Balancing between planned and spontaenous

There are two ways of thinking about success in life, which I will explain using a historical example.

One could say that Apollo 11 was the pinnacle of America’s space program. It did something nobody had done before and was previously thought impossible. It also succeeded. It did exactly what the plan said it should do.

Yet there is a second camp, which includes me, which thinks Apollo 13 was the apex of the space program. I say this because it was an example of ingenuity and improvisation, mixed with good prior consideration of potential problems. It is one thing to take a bunch of very specialized components and do exactly what they were made to do. With Apollo, success was certainly the most likely option, especially over any particular failure. What the odyssey of 13 showed was these same components can be repurposed to do something completely different.

In life, all actions and results fall in a continuum between planned and improvised. We often have very specific life plans laid out, with both small and large decisions made well ahead of time. Of course, life plans of any time span and complexity rarely work out, because we cannot predict the actions of others, nor of the universe in general.

There exist people at the far end of the continuum for planning. They fear change and uncertainty, and want to gain control. Others may choose pure improvisation, never committing to any particular course of action until the moment arrives. You probably occupy the middle ground.

Both planning and improvisation are useful, but also incomplete. The disparity is more likely to create conflict in social relationships than synthesis. It is important to acknowledge reality. No matter what we do, our lives will still be over 95% improv, as even minor details like conversation are unpredictable. But the 5%ish that is planned helps anchor us and makes the improv meaningful. In Apollo 13, the detailed plan had to be thrown out, but simulations and worst-case-scenario analysis helped keep the situation from spiraling out of control. This backbone saved the astronauts, but the rigid thinking built by a purpose-built system also nearly killed them.

The Taoist concept of wu wei may seem to fit mostly with spontaneity, but it can encompass both ends of the spectrum. The “non-doing” aspect is also balanced with actions that are natural and not forced. Not all good plans fit the natural flow of things (The iconic quote by George Bernard Shaw:”The reasonable man adapts himself to the conditions that surround him… The unreasonable man adapts surrounding conditions to himself… All progress depends on the unreasonable man.”), but the natural flow should be duly considered. We seek to avoid conflict, but struggle is necessary, and often just. We are forever dynamic within this continuum, seeking both control and realizing it is often an illusion at the time.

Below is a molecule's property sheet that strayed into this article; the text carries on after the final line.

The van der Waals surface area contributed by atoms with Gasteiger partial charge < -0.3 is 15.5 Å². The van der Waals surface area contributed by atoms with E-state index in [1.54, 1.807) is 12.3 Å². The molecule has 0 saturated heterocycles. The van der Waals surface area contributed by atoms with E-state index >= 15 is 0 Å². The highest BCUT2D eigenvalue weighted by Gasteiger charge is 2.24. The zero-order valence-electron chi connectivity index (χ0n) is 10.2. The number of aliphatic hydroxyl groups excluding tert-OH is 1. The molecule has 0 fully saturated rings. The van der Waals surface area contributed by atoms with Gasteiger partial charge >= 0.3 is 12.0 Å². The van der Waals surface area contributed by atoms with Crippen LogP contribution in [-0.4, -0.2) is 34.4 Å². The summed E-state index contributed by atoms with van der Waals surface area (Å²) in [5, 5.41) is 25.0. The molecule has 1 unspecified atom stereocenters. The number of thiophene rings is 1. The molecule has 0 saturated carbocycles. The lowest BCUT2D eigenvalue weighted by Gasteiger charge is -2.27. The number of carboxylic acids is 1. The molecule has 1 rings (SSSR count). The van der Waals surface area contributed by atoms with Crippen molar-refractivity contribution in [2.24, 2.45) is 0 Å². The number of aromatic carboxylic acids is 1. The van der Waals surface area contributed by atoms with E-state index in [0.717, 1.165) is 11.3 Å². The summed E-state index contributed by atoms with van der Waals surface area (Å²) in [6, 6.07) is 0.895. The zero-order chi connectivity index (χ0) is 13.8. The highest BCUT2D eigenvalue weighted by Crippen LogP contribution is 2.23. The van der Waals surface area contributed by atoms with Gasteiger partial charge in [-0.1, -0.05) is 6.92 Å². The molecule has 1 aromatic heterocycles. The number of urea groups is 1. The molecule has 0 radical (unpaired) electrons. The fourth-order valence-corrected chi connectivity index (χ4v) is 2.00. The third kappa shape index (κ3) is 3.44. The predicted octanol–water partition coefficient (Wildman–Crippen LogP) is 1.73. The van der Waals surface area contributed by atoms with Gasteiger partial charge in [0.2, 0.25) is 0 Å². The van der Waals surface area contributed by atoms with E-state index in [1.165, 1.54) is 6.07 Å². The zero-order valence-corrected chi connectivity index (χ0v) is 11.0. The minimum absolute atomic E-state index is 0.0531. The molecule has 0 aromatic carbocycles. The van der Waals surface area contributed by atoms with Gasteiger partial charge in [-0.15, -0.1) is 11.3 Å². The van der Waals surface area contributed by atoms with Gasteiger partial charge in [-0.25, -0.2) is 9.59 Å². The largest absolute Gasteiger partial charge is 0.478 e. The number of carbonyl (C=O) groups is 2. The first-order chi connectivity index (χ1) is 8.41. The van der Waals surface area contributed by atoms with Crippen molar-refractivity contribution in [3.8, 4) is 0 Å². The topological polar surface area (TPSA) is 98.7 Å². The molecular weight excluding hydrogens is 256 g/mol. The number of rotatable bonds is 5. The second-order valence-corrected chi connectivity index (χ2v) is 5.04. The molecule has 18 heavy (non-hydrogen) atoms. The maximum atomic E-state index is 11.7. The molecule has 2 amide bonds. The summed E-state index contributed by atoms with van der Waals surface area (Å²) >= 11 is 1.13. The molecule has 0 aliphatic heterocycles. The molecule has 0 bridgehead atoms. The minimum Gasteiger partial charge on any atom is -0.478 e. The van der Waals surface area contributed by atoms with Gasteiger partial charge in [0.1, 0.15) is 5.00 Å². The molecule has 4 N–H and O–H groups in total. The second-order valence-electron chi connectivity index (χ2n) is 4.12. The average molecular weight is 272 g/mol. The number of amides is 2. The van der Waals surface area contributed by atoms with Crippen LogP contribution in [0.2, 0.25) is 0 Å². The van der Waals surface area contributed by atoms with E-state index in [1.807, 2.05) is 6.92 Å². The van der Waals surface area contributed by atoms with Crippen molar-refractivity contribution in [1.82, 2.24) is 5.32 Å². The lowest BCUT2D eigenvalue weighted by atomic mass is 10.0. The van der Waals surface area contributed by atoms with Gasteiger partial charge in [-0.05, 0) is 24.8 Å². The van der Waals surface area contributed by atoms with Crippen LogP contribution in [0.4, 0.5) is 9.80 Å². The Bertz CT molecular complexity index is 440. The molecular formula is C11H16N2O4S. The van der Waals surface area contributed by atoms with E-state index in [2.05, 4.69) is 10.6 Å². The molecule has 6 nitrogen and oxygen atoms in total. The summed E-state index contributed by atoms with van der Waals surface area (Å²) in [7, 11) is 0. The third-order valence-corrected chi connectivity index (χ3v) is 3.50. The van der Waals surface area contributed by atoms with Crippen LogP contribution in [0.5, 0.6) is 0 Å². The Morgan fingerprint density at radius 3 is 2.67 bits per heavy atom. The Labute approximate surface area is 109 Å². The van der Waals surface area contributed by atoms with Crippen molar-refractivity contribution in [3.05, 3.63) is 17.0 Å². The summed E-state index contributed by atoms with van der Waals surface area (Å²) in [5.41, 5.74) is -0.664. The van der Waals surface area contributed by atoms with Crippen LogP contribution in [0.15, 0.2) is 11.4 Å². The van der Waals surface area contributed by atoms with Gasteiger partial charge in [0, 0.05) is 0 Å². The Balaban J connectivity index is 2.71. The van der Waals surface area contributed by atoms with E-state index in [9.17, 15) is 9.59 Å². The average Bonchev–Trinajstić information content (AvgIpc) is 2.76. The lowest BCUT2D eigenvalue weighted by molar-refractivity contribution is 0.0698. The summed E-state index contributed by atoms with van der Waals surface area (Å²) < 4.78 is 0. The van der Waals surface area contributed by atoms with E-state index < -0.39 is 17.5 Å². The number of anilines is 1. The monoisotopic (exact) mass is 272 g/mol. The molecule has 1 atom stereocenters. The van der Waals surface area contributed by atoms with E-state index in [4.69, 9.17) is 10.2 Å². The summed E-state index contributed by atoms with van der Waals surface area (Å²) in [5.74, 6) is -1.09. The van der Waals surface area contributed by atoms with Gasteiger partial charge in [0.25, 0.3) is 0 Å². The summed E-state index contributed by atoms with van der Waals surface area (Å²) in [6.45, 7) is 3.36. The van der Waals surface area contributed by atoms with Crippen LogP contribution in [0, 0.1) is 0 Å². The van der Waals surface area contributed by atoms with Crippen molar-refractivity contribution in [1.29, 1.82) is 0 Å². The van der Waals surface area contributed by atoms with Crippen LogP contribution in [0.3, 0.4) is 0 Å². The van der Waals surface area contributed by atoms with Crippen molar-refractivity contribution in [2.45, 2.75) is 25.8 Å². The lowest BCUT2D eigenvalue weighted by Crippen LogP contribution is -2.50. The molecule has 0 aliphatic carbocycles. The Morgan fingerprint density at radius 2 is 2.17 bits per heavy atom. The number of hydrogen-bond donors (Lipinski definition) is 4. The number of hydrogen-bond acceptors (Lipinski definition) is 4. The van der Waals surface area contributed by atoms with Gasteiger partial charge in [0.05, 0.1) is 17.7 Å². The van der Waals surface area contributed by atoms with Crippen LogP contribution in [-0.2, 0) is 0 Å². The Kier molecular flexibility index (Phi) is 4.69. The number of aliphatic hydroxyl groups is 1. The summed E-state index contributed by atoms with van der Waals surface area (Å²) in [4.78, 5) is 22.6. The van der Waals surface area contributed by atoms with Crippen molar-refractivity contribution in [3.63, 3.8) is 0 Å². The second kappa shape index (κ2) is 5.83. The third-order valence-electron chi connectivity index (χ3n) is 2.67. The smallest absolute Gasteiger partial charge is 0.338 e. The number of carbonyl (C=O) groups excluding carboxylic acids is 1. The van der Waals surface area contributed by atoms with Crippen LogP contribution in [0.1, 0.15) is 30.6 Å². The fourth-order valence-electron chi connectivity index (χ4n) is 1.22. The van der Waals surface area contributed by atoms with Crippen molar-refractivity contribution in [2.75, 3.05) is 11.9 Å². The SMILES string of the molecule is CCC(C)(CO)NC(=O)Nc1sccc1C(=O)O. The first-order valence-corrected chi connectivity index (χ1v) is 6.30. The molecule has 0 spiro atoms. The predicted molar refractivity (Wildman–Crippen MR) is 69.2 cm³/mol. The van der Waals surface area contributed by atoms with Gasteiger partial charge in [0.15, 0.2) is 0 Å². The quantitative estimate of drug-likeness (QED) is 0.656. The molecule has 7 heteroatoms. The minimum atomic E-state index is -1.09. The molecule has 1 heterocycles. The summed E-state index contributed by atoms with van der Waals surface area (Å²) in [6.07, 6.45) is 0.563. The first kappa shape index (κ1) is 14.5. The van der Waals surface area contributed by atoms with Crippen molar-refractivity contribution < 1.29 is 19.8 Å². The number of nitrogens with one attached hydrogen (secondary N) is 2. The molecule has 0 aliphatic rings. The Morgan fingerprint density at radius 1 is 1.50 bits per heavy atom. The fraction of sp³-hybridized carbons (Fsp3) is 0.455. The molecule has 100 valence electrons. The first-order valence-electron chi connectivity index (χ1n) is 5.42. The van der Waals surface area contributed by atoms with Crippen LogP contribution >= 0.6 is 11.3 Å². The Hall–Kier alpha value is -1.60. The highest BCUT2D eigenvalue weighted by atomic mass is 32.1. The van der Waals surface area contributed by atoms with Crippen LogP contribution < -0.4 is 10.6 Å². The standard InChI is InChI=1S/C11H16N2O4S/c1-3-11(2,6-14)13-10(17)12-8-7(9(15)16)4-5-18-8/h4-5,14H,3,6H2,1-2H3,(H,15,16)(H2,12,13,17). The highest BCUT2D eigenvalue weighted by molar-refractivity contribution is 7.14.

Beware the zero-sum worldview

Human nature is complex. Even if we do have inclinations toward violence, we also have inclination to empathy, to cooperation, to self-control.
                                                                Steven Pinker

A little more than a year ago I wrote a short post about viewing life as transformative as opposed to transactional. Those who embrace transformation use experience and social interaction to build something new. Transactional personalities focus on maintaining the present.

I came across this contrast in terms of personal worldview and the potential for self-improvement. Its main context is business, with the idea that traditional leadership is transactional while new, better leadership is transformative. However, since that original post I’ve come to see these two ways of interacting with the larger world as important. Not because I think it divides people into good or bad; instead, it helps show the difference between static and dynamic personalities.

If you think of a transactional individual as viewing social life in the way an accountant views her ledger, all movement and apparent growth is an illusion. Give money to a friend, and they must always pay it back. Suffer an insult or damage, it must be compensated for by the other party. In the end, it all zeros out.

This leads to my main point: the biggest and most negative creation of a petty or tit-for-tat worldview is revenge.

Revenge (n.) – Any form of personal retaliatory action against an individual, institution, or group for some perceived harm or injustice. (source)

Revenge is a counter. If it isn’t in response to some prior wrong, it’s aggression. Historically, and persisting in some societies, blood feuds are an endless series of retaliations. One family or clan suffers an initial wrong, and a long line of kin suffer the reverberating consequences. In these feuds, there is no zeroing out. The ledger can never be perfectly balanced, because those killed and injured have a value that can never be fully replaced or countered.

The split between transformation and transaction may inform policy debates like capital punishment. An eye for an eye, a tooth for a tooth is one of the oldest written legal codes, and it sees the ultimate justice as being a retaliation. Though this appeals to many, some view great crimes as a chance to grow and change. To learn empathy and love for our enemies is to transform ourselves and the world. There is no learning in revenge, it is a base, short-term solution to a problem that may persist long after the crime committed, the sentence paid.